Courtenay city council votes during their meeting on December 18th, 2017. Photo by James Wood/98.9 The Goat/Vista Radio
COURTENAY, B.C. – The City of Courtenay will be taking a look at the use of wood stoves for home heating in the city.
During Monday night’s council meeting, Mayor Larry Jangula brought a motion aimed at offering residents an incentive to improve their wood stoves, due to their impact on air in the city.
In the language of the motion, Jangula stated air quality in the Comox Valley is a “major issue” for residents of Courtenay, getting more acute in the winter months. The city has also been identified as one of the top ten communities in British Columbia for pollution linked to wood burning, with a correlation to heart attack admissions to hospital.
While the city has been working with the Comox Valley Regional District (CVRD) on programs allowing for wood stoves to be exchanged, only four applications have come from Courtenay homeowners out of the 71 submitted.
The mayor’s motion was aimed at speeding things up. To that end, he asked for the implementation of a two year program to update all wood stoves in the city to current usage and emissions standards governing the devices, as well as offering an interest-free loan to homeowners who needed assistance to make a switch or upgrade their stove.
The motion also stated that homes sold in the city with wood-burning appliances should conform to the latest standards, or be replaced with a “compliant model”, while calling for regulations and guidelines on what kinds of fuels can be burned in Courtenay.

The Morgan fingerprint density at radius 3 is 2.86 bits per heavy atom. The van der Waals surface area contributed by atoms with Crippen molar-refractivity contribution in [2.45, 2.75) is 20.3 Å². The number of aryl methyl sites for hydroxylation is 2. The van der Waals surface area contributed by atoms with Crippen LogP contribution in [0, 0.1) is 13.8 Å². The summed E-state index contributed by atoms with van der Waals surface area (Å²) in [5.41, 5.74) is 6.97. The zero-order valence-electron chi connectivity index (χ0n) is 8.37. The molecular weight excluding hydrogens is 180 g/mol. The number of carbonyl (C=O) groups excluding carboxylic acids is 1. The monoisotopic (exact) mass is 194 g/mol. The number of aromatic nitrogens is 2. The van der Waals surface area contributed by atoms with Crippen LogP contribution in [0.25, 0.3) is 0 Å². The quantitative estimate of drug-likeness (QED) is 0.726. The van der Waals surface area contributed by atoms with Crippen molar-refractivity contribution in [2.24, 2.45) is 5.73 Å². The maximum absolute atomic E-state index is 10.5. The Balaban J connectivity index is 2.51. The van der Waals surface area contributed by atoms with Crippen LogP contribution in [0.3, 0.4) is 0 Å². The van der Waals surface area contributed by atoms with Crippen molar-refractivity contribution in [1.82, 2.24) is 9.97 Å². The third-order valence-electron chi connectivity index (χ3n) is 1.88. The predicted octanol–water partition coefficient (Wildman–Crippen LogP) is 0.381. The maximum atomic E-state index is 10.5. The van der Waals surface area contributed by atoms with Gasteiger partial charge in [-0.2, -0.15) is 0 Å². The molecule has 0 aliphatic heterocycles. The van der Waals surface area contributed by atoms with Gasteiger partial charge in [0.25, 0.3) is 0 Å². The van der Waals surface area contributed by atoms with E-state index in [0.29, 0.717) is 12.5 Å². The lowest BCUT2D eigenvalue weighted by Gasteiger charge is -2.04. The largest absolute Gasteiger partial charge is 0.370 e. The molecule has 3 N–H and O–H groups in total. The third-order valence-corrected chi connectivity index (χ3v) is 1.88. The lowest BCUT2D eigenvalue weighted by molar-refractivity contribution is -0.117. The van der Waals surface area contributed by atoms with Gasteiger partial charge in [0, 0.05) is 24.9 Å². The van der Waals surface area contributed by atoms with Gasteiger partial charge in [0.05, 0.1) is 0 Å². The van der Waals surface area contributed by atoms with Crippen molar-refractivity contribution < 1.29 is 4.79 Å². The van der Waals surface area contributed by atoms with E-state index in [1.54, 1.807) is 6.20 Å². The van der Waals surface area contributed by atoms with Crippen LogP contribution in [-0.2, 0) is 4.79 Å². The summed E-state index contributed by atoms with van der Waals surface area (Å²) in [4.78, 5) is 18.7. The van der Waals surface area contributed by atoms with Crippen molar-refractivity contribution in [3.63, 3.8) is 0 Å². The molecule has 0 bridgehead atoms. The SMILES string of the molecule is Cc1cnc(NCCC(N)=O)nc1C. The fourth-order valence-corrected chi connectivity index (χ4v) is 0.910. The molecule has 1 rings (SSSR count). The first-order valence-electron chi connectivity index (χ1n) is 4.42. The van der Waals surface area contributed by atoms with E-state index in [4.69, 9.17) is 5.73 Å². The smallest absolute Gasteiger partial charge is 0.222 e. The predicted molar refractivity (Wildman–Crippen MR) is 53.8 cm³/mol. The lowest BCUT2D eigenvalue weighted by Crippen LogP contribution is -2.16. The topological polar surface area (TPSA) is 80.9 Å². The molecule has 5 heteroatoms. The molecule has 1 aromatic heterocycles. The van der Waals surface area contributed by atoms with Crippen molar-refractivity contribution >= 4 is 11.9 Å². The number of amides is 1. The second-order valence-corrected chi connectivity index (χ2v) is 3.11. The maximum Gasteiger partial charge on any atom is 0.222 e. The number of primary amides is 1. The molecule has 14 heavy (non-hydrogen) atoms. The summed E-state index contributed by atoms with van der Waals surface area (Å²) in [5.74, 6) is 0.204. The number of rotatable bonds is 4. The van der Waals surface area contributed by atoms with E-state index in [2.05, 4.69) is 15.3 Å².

Speaking after the motion was approved by council, Jangula said a total ban on woodstoves would have been “too harsh” , and hard for people who couldn’t afford to make a transition.
According to the mayor, areas in Courtenay around Willemar Avenue and Lake Trail Road were found by Island Health to have the worst air in the city. While he acknowledged that air issues in the Comox Valley were not entirely caused by Courtenay residents, he thought the community could act as an example.
“The one thing we can do is try to clean up our own act, so to speak,” said Jangula.
As for the possibility of barring woodstoves from being included in new developments, Jangula indicated it wouldn’t have a huge impact on Courtenay.
“That’s a discussion that we can make at a future date,”
“That’s a thought. Very few, almost none of the new houses have (wood-burning) stoves in them.”
The motion has been referred back to municipal staff for further study.